Wheel of Life

Uploaded 5 May 2010 — 3 favorites
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© Joshua Ball
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More of Joshua Ball’s Photos

  • Escalator Empathy
  • Wheel of Life
  • Illumination
  • Simple Nature

Photo license: © All rights reserved

This image was taken at an abandoned power plant in Dixmoor, IL, a suburb of Chicago. After a little research, I discovered the location through a few urban explorer websites. It sounded promising and my brother Jeff (JeffBallPhotography.com) and I decided it might be worth checking out. The site had a few small buildings that surrounded a large concrete structure. We explored these first and quickly moved on. The center structure looked rather uninteresting as there were no windows or obvious entry points. I was beginning to doubt whether this location was worth the detour but my reservations were quickly subdued once we actually entered the building.

The first room we walked in to looked like something out of a horror movie. There were large boilers on one side of a long hallways with rusted pipes jutting out in every direction across the ceiling. The floor was damp, dark and cluttered with debris. The wall opposite the boilers was covered in cob webs and their a door that led to nothing but blackness. On the other end of the long hallway, a set of stairs was visible. As I started to move towards them, something scurried along the floor behind the boilers. As odd as it sounds, I knew then that this is definitely where we wanted to be.

Jeff and I quickly separated and we began to wander around the building on our own. Every so often I would yell his name and listen for his reply. It was a crude communication system but it served two purposes; it let potential inhabitants know that there was more than just one person there, and it let me know that he wasn’t hurt or in danger. As we ventured further into the building, it became apparent that the vast network of piping and catwalks had been abandoned for quite some time. Visually, this building was absolutely amazing. As a photographer, I was overwhelmed by all the potential photo opportunities. It was difficult to narrow in on a particular image but when I came across this rusty wheel valve, I couldn’t take my eye off of it. It jutted out from a pillar near the center of the building and it somehow appeared both proud and sad. Its purpose had long faded but its pride remained.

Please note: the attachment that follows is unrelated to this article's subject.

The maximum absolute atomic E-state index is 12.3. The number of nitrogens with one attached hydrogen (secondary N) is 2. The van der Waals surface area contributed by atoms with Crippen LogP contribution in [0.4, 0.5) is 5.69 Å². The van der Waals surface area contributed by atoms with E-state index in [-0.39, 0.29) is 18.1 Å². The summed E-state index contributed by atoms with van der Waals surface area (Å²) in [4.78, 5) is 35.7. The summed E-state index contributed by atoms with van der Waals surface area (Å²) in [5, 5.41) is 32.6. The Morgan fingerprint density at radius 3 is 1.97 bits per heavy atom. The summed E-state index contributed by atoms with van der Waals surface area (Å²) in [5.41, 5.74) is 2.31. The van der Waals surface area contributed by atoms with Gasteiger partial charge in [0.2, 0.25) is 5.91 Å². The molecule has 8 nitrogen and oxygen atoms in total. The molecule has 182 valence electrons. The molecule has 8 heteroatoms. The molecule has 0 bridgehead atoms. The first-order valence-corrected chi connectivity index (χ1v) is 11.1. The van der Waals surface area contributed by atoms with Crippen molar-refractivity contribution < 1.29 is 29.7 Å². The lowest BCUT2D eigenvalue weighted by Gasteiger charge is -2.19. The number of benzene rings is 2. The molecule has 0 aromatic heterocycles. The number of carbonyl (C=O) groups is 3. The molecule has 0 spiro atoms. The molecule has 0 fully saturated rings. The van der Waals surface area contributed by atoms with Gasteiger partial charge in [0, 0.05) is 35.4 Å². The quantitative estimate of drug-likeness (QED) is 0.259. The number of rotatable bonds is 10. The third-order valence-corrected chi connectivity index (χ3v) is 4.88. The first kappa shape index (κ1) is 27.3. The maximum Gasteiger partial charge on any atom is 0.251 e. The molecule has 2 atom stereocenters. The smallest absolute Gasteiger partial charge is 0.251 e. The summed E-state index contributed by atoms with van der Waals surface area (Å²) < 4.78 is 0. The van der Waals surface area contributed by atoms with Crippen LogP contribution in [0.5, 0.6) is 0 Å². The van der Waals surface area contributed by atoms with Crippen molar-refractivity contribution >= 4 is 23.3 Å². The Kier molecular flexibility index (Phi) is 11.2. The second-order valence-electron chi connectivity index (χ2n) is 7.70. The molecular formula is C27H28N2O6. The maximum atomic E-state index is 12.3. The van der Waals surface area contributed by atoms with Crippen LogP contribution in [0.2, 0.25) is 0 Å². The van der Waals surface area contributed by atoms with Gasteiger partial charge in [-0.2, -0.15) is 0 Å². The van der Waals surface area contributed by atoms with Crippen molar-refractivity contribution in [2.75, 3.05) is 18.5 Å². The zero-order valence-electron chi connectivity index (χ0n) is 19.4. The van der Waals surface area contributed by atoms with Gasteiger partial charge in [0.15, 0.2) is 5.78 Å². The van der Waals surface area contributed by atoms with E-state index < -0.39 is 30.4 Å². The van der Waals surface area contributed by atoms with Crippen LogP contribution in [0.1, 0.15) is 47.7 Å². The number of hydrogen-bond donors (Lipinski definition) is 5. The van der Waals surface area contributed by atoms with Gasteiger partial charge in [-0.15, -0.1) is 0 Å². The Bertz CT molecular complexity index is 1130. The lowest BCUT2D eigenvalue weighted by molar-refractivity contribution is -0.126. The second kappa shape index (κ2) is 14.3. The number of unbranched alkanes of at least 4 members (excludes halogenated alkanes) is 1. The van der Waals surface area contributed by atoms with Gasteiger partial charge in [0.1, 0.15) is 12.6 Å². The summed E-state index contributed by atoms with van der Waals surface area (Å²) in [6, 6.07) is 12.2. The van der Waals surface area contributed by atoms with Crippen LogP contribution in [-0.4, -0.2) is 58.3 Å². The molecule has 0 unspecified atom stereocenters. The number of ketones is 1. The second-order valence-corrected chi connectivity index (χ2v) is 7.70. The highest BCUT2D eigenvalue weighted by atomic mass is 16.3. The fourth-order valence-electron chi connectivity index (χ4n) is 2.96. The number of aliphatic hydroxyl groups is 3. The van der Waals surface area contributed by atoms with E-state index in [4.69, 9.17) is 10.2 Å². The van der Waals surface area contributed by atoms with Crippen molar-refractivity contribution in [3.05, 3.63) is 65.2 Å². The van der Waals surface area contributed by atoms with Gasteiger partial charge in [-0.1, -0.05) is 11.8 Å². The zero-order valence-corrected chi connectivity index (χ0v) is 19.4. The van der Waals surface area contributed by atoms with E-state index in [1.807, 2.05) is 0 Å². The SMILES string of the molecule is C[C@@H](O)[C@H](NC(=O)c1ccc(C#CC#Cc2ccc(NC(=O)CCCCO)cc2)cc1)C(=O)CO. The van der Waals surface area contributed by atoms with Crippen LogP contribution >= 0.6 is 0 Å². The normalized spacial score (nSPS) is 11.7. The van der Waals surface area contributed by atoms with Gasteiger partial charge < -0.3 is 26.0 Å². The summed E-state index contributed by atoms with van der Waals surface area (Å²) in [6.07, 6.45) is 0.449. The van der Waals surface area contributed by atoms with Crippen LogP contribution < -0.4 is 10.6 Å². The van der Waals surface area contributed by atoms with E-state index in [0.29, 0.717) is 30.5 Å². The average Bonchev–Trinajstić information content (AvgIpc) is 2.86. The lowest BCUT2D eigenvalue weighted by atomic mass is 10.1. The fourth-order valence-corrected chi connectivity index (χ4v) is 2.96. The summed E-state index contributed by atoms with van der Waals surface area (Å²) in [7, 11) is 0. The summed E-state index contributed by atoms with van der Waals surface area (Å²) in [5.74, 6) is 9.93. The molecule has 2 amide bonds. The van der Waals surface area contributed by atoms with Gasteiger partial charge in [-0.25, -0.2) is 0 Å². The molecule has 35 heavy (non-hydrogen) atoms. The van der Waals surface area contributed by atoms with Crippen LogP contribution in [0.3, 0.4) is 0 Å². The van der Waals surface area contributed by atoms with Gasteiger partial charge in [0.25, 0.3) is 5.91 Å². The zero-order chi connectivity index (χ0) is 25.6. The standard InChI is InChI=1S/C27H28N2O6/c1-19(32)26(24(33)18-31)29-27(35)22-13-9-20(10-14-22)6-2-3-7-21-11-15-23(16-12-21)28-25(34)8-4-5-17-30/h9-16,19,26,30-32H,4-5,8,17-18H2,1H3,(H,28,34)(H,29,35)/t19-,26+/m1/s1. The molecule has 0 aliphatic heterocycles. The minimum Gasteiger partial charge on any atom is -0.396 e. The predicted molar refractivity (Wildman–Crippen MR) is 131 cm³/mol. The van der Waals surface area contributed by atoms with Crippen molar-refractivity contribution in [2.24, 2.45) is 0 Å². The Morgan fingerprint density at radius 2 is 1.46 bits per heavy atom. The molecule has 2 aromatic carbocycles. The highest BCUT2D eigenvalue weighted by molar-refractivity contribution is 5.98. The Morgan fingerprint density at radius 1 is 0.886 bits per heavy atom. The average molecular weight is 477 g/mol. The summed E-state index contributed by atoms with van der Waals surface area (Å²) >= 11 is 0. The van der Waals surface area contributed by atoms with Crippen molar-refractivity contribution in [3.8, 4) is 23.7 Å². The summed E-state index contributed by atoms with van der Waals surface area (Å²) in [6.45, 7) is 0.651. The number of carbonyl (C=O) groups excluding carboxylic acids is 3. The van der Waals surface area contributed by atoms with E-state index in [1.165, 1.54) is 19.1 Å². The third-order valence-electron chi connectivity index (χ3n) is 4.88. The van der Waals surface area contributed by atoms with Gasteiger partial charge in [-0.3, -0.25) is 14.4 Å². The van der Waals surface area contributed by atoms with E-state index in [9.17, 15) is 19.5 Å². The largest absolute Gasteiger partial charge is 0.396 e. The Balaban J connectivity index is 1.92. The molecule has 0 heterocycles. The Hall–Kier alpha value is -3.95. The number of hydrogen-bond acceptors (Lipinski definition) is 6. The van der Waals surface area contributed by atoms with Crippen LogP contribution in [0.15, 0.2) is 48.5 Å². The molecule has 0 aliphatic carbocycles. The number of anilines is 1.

The thing that stands out to me in this image is the the texture of the rust. Rust is usually a troublesome thing. It plagues our everyday lives by attacking the many material things that we collect. We do our best to prevent it but oxidation is a natural chemical reaction, and it always wins! This urban exploration project has put me face to face with a lot of rusty items, and in some ways, it has given me a better respect for the beauty of it. When you stop and really examine it, rust is a beautiful thing. It develops in random patterns, stakes a claim and slowly crawls across the surface until it eventually consumes it’s host. The pitted peaks and grooved valleys become art within itself. It’s one of mother nature’s many canvases, and it isn’t meant to last. The rusty object in this image is doomed. It may

2 responses

  • Adrienne Talbot

    Adrienne Talbot gave props (30 May 2010):

    This is a beauty...you are not a late Bloomer lol...I didnt begin serious interest in Photography untill I went back to school to study Art at 40! Your photograph above is a perfect example of "wabi sabi"

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